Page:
The Catholic Church is the oldest institution in the western world, and with more than one billion members worldwide, it is the largest Christian church. Its history spans almost 2,000 years and is rooted in the Church's Canon of Scripture and Tradition. At the head of the church is the Pope, who Catholics believe is the successor to Saint Peter whom Christ appointed as the first head of His church. The Pope, according to the religion's doctrine, can speak infallibly on matters of faith and morals. The Catholic Church practises closed communion and only baptised members of the church are permitted to receive the Eucharist, or Holy Communion.
Former Hong Kong governor Chris Patten to lead Vatican media reform
Former Hong Kong governor Chris Patten is to head up an advisory committee to modernise the Holy See's media strategy for Twitter fan Pope Francis, the Vatican said yesterday.
The Vatican also said French businessman Jean-Baptiste de Franssu, former chief executive of Investco Europe, is to head up its scandal-plagued bank as part of an overhaul ordered by Pope Francis after a year-long inquiry.
Patten, 70, the chancellor of Oxford University, will lead an 11-member committee including experts from France, Germany, Mexico, Singapore and the US.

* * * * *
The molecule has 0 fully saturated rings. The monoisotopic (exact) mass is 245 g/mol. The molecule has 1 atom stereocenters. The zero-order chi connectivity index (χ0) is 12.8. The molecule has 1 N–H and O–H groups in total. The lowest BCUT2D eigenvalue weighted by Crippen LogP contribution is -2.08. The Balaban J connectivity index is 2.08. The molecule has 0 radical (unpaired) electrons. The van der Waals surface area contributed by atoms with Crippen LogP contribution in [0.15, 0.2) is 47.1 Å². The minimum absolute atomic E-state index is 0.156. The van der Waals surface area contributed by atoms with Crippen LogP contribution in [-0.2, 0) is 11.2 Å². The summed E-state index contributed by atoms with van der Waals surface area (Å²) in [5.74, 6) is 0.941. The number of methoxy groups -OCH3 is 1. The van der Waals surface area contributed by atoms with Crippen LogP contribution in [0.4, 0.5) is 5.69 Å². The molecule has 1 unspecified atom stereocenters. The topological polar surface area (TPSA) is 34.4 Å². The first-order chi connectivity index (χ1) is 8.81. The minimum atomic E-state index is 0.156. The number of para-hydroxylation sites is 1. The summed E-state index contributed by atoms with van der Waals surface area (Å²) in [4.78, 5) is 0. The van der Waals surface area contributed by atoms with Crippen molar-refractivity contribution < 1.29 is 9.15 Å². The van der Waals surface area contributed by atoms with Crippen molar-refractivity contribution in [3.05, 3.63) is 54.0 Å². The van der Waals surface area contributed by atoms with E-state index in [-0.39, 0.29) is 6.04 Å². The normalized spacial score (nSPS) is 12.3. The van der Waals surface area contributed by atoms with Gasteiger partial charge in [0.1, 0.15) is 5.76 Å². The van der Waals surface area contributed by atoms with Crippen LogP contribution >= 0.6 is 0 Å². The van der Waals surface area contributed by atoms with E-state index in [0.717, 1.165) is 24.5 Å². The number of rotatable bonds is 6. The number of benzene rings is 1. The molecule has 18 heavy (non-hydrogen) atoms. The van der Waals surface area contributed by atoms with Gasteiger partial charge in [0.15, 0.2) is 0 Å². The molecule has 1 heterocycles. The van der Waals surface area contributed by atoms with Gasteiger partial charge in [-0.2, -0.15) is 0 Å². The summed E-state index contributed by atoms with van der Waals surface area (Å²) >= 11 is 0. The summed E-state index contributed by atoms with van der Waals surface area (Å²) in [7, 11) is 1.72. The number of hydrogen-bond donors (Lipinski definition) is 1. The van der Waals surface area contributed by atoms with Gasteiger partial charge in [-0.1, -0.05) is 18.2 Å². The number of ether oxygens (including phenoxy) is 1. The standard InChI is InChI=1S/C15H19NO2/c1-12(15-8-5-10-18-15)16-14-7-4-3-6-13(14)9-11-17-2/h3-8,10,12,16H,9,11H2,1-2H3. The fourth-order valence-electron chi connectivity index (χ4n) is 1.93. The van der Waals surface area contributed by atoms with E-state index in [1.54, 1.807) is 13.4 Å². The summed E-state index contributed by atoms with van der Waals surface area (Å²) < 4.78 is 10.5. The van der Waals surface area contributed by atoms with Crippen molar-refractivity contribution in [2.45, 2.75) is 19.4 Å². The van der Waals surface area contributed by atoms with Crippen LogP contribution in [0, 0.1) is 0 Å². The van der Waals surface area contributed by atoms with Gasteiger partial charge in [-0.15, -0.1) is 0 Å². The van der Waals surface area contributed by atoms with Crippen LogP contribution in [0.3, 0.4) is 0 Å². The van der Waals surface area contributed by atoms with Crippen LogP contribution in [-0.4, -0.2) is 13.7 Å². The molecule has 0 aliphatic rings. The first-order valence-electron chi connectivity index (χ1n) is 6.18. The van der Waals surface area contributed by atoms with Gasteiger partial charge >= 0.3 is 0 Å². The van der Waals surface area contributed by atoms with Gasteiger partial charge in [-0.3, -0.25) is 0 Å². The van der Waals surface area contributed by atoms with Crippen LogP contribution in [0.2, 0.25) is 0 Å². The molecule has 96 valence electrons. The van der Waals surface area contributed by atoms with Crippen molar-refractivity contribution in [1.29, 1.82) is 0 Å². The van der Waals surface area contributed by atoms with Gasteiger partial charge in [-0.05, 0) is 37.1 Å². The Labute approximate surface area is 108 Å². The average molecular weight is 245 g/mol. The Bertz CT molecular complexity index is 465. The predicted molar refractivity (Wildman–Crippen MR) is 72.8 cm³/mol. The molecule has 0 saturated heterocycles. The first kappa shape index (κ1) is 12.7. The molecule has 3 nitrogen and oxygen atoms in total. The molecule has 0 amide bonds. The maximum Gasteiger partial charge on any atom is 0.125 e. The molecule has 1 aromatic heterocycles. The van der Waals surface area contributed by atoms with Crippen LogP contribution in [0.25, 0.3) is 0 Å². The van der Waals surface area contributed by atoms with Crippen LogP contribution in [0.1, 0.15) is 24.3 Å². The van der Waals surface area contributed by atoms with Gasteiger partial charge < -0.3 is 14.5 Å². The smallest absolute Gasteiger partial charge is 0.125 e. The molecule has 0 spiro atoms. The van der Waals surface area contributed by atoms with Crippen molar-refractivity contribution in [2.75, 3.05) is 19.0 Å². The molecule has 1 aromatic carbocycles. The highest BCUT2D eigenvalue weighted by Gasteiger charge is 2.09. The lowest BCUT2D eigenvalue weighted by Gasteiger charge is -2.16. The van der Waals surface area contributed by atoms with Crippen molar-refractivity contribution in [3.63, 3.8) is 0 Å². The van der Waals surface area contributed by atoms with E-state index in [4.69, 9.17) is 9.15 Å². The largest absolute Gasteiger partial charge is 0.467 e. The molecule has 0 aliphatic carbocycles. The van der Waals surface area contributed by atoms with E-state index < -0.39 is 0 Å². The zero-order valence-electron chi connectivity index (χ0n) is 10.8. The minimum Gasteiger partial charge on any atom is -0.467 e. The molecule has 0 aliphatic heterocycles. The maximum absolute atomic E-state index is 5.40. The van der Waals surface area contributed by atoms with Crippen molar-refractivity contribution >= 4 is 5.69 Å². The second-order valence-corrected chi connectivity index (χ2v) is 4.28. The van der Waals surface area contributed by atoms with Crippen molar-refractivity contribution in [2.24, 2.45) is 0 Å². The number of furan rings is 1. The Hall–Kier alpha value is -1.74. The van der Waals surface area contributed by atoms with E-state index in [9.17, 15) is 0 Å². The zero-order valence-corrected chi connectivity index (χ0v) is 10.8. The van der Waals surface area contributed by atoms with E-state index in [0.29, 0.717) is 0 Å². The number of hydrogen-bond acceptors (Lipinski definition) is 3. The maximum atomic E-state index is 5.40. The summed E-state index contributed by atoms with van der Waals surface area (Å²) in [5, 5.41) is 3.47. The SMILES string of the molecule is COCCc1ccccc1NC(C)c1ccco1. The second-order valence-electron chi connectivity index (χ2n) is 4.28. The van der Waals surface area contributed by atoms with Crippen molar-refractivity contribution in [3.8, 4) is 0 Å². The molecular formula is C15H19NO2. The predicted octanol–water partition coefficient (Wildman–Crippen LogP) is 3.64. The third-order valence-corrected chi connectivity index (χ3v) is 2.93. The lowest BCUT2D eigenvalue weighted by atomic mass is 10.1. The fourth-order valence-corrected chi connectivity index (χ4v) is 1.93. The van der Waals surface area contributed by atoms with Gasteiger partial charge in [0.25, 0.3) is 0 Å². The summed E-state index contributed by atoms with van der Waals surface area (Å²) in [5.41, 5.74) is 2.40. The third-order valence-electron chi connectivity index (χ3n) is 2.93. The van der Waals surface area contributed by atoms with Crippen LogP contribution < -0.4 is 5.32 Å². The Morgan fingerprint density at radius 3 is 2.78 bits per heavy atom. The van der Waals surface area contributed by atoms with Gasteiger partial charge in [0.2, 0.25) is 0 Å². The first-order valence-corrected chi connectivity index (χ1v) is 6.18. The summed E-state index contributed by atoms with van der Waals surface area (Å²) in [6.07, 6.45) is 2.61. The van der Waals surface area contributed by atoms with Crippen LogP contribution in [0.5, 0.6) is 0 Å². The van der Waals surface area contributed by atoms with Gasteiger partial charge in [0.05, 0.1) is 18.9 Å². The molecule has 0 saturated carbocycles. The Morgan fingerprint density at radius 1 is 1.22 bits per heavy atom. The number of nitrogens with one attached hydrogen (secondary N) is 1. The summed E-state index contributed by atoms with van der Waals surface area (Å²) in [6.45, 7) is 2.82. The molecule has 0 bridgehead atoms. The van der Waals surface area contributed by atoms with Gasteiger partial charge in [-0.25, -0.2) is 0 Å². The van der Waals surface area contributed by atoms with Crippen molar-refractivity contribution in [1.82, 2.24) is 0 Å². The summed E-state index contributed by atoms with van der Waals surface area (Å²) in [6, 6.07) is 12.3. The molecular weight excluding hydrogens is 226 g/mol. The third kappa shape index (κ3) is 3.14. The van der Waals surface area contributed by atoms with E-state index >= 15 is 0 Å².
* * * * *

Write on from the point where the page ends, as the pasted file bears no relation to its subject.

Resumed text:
The team will have 12 months to prepare a report on adapting the Holy See media to changing trends.
The Vatican said: "Building on the recent positive experiences with initiatives such as the Pope App and the Holy Father's Twitter Account, digital channels will be strengthened to ensure the Holy Father's messages reach more of the faithful around the world, especially young people."
Franssu will lead a newly streamlined bank following internal investigations into thousands of suspicious, ineligible or inactive accounts.
Franssu said he would "continue the efforts of transparency", adding: "I see this role as a mission". The appointment comes a day after the bank said profits had been all but wiped out in cleaning up its accounts.
The Vatican's finance minister, Cardinal George Pell, said: "The hope is that in time, through natural attrition, re-organisation and replacement, there will be significant savings."
He added: "Our ambition is to become something of a model for financial management rather than the cause for occasional scandal."
A team of experts have been preparing the ground for the overhaul since last summer, when the pope vowed to make Vatican finances transparent following decades of scandal.
Outgoing bank head Ernst von Freyberg had spoken on Tuesday of the "painful but very necessary process" of cleaning up the bank.
But yesterday he said he was pleasantly surprised there was less murkiness than he had expected.